PRESS RELEASE – Pterocarpanquinones and carbapterocarpans with anti-tumor activity against MDR leukemias

The article by Dr. Vivian M. Rumjanek et al. is published in Anti-Cancer Agents in Medicinal Chemistry, 2018

Careful thinking must be put since the very first days of the design of a new drug candidate to consider variables such as cost-effectiveness, novelty, side effects and the peculiarity of the disease to be treated. Cancer, as a multifactorial sum of diseases, present challenges since its high mutational background often grants tumor cells varying mechanisms to sustain cellular proliferation. Our group, consisting on researchers with different backgrounds as well, resorted to nature to find chemical groups that would present good in vivo tolerance with possibilities for further development. Pterocarpans, secondary metabolites derived mainly from isoflavonoids of the Papilionoideae subfamily of the Leguminosae plant family, served this purpose. They possess anti-inflammatory and antineoplastic properties along with a highly ‘moddable’ scaffold comprising phenolic rings. Addition of two prime pharmacophores such as naphthoquinones and sulfonamides added new mechanisms of antineoplastic action, since the first display prooxidant activity and the latter are described to inhibit tubulin polymerization and tyrosine kinases. Considering this, the resulting molecules LQB-118 and LQB-223 would likely induce toxicity to a variety of tumor cells.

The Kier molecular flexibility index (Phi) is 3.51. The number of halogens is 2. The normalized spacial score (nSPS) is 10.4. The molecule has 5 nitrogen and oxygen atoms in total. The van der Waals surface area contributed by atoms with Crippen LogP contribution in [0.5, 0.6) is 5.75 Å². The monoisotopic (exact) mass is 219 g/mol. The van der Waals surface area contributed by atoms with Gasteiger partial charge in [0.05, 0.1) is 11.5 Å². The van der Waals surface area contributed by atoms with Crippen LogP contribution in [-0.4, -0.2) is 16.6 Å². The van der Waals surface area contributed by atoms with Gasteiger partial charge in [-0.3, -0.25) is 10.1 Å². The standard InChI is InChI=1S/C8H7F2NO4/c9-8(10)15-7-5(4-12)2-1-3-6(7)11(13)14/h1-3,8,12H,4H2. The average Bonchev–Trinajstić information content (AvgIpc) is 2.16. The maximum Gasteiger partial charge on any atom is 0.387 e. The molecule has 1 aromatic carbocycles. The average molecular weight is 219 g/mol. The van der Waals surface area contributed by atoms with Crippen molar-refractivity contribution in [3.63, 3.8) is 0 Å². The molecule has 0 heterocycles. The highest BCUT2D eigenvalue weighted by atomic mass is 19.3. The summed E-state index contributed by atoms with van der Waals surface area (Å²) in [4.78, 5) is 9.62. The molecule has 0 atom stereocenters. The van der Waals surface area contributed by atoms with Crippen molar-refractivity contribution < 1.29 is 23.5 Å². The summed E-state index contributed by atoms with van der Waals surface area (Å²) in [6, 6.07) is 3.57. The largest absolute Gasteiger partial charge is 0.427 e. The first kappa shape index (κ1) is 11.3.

Multidrug resistance (MDR), the major hurdle to a successful therapy outcome, would present additional challenges. Diverse mechanisms act in MDR to evade drug-induced apoptosis: changes in cell cycle and metabolic adaptation to the insult exerted by chemotherapeutics, upregulation of protective responses such as resistance to oxidative stress and antiapoptotic proteins (IAPs) and increase in the activity of efflux transporter proteins. These adaptations are dynamic and highly variable among tumor subtypes, in a way that drug design projects often show its shortcomings when MDR is considered. Our results indicated otherwise; in leukemic cells, inhibition induced by the hybrid pterocarpanquinone LQB-118 did not seem to associate with blockade on a particular phase of the cell cycle. On solid tumors, however, an increase in the G2/M phase was observed. On leukemias, suppression of the master cell cycle regulator FoxM1 produced changes in diverse phases of the cell cycle according to the cell subtype; on prostate cancer downregulation of cyclins B1 and D1 were present. Regarding protective responses, LQB-118 was able to overcome two of the most effective in dealing with cellular stress, increases in glutathione to counter oxidative damage and upregulation of survivin and XIAP to evade apoptosis. This profile would likely be associated to inhibition of a broad, upstream transcriptional regulator, and NF?B emerged as the cellular target of LQB-118. In addition, the effect of this compound was increased when autophagy was promoted with rapamycin, and no changes manifested when this pathway was inhibited with chloroquine. Downstream apoptotic responses were observed accordingly, such as calcium leakage from the endoplasmic reticulum, mitochondrial outer membrane depolarization, caspases’ and PARP activation, and DNA fragmentation.